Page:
2016-02-26

How to lead like it matters

Roxi Hewertson

Four ways managers, executives, and CEOs can create a positive ripple effect and make a real difference for success


Whether you’re a manager, executive, or CEO, your leadership style matters. If you’re running a large global firm, a small project team, or an entrepreneurial venture, it’s the way you communicate and connect to other people that will make or break your success. Make each and every connection count by developing and leveraging your skills and playing to your strengths.


Problems, pressures, and pain points plague managers at every level, but most of them are easy to solve. Understand that every leadership choice you make is critical to your success and has a ripple effect throughout your team and your organization at large. Leaders need to know how to ensure that the changes they make have the intended positive impact, whether it’s running meetings, handling conflicts, making confident decisions, or instituting changes in the workplace.


When leaders approach and execute effective leadership correctly, they often gain greater control of their organization’s future, build highly productive teams, and institute changes that stick.


What can you do to be a great leader? Focus on the following four tenets of leadership to ensure that your company experiences the desired ripple effect; they can revolutionize the way you lead and succeed.

 

    1. Personal mastery

 


It is imperative to discover exactly who you are as a leader — your purpose, values, and vision — and how you affect others, your style, preferences, strengths, and challenges. By knowing and growing the leader within, you can then draw on your strengths to influence others.


Begin by getting direct feedback from your boss and anonymous feedback from your direct reports, peers, and clients about your leadership style and impact. This will tell you how you are perceived in your role and discern what’s working for you and what’s not. Play to your strengths and work with trusted colleagues or a business coach to mitigate your blind spots and challenges.

 

    1. Interpersonal mastery

 


Powerful leaders have excellent communication and management skills, which engage, motivate, and inspire employees. Such leaders know how to listen deeply and communicate effectively with others, how to constructively provide feedback (including to their boss), and how to manage conflict successfully.

Begin by practising deep listening. Most of us know how in theory — be mindful and tactically apply it. At the end of every conversation, ask the person talking to you if they felt you fully heard understood them and what made them feel that way. Practise demonstrating empathy in every conversation, no matter the subject.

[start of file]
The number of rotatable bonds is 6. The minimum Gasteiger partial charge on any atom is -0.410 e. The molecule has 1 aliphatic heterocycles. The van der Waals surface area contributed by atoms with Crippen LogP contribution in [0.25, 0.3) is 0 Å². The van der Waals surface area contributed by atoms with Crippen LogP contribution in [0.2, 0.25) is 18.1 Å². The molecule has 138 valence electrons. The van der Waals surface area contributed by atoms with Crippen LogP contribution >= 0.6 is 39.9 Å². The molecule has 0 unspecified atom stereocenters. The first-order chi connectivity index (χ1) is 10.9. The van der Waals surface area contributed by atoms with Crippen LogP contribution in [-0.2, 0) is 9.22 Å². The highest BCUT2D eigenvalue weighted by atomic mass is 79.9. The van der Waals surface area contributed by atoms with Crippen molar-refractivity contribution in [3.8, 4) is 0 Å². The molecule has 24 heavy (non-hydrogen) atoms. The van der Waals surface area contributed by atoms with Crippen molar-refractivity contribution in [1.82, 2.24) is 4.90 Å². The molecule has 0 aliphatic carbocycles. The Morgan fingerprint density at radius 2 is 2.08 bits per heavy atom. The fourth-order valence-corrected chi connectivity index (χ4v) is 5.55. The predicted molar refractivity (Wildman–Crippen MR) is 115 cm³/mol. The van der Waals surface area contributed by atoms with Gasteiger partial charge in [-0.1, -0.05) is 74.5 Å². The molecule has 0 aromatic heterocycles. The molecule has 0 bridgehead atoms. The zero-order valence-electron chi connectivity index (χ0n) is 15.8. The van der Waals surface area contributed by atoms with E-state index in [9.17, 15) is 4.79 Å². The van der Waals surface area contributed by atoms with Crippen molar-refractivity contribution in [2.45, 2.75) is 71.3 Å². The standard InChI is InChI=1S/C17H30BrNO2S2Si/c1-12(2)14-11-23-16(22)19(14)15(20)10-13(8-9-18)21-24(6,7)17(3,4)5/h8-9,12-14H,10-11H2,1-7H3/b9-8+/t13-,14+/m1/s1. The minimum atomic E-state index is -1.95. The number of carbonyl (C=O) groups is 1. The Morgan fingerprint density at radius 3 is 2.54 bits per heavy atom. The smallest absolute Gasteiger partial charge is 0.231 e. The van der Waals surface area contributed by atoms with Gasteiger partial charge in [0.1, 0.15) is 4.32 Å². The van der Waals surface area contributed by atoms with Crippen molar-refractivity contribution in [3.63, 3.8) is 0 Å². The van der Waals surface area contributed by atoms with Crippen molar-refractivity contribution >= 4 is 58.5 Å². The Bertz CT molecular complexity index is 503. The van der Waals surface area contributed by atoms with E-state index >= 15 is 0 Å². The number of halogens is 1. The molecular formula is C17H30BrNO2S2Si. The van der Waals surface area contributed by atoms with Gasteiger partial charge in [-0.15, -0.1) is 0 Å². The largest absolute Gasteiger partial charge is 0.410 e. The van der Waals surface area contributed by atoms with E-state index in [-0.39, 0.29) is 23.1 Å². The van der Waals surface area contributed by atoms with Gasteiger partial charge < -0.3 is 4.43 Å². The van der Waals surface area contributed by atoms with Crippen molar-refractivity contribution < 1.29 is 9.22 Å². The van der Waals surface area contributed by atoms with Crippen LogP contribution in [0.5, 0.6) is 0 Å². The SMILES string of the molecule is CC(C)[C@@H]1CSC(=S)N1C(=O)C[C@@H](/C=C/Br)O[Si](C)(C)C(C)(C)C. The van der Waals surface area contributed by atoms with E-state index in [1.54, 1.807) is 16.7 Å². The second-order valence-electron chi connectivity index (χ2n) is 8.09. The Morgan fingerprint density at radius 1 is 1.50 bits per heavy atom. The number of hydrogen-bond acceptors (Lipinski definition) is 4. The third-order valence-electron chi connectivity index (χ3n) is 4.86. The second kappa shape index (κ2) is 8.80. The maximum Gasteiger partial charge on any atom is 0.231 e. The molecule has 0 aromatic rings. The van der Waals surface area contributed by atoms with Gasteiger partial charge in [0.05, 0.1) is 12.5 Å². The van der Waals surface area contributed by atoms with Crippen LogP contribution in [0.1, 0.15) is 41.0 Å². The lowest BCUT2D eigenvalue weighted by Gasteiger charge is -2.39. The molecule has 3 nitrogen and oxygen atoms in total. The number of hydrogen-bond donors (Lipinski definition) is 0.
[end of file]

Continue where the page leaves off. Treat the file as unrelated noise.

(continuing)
1. Team mastery



The most successful leaders harness the power of group dynamics to build stronger, more productive teams. Leaders who want to succeed need their teams to succeed, and teams are made up of individuals. The reality is that people and groups are messy. It takes awareness, attention, time, and skill to get the best out of your teams. It’s worth every ounce of investment when done well.


For new or existing teams, begin by taking the time to establish ground rules, which enable each team member to feel safe, be fully heard, believe that they belong, and feel that what they have to offer matters to the leader and the other team members.


Each team member possesses a skillset that has the potential to benefit the company greatly overall. With an established team, you might put this skillset topic on the agenda as a simple housekeeping line item. Employ whatever positioning works for you and your group. Then make sure the group maintains accountability to the ground rules for themselves and each other to ensure the effort you make is not in vain.

 

    1. Culture and systems mastery



Take the lead in assessing your organization, and make the changes you need to succeed. To understand leadership, you must understand the cultures operating around you. An organization’s espoused values may or may not reflect the real operating culture of the organization. You need to know what the culture really is and how it affects your people and overarching business results.


Begin by walking around the organization and really observing the lay of the land, as if you were in a foreign country. What language are they speaking? How are they dressed? What do their work locations look and feel like? How do different groups interact? Does there seem to be a lack of communication? Actively listen, delve deeper, and ask more questions. However, never ask questions if you are not prepared to hear the answers in an open manner or actually address issues brought to your attention.


When leaders excel at these four attributes of effective leadership, they reap quantifiable rewards, including increased employee engagement, reduced turnover, and enhanced productivity. No matter the decision at hand — whether it’s cutting wasteful meetings, addressing conflict, or better aligning decisions with tactical business needs — every choice a leader makes will have a ripple effect. It’s the leader’s approach, attitude, and skills that determine if the resultant ripple effects of seemingly singular choices will be helpful or a hindrance as each one travels through the system.


Want to learn more? Check out this related article!


Reprinted with the permission of Roxi Hewertson, president & CEO of the Highland Consulting Group and author of Lead Like It Matters…Because It Does, and a no-nonsense business veteran revered for her nuts-and-bolts, tell-it-like-it-is approach and practical, out-of-the-box insights that help both emerging and expert managers, executives, and owners boost quantifiable job performance in various mission-critical facets of business. Visit www.askroxi.com for additional information.

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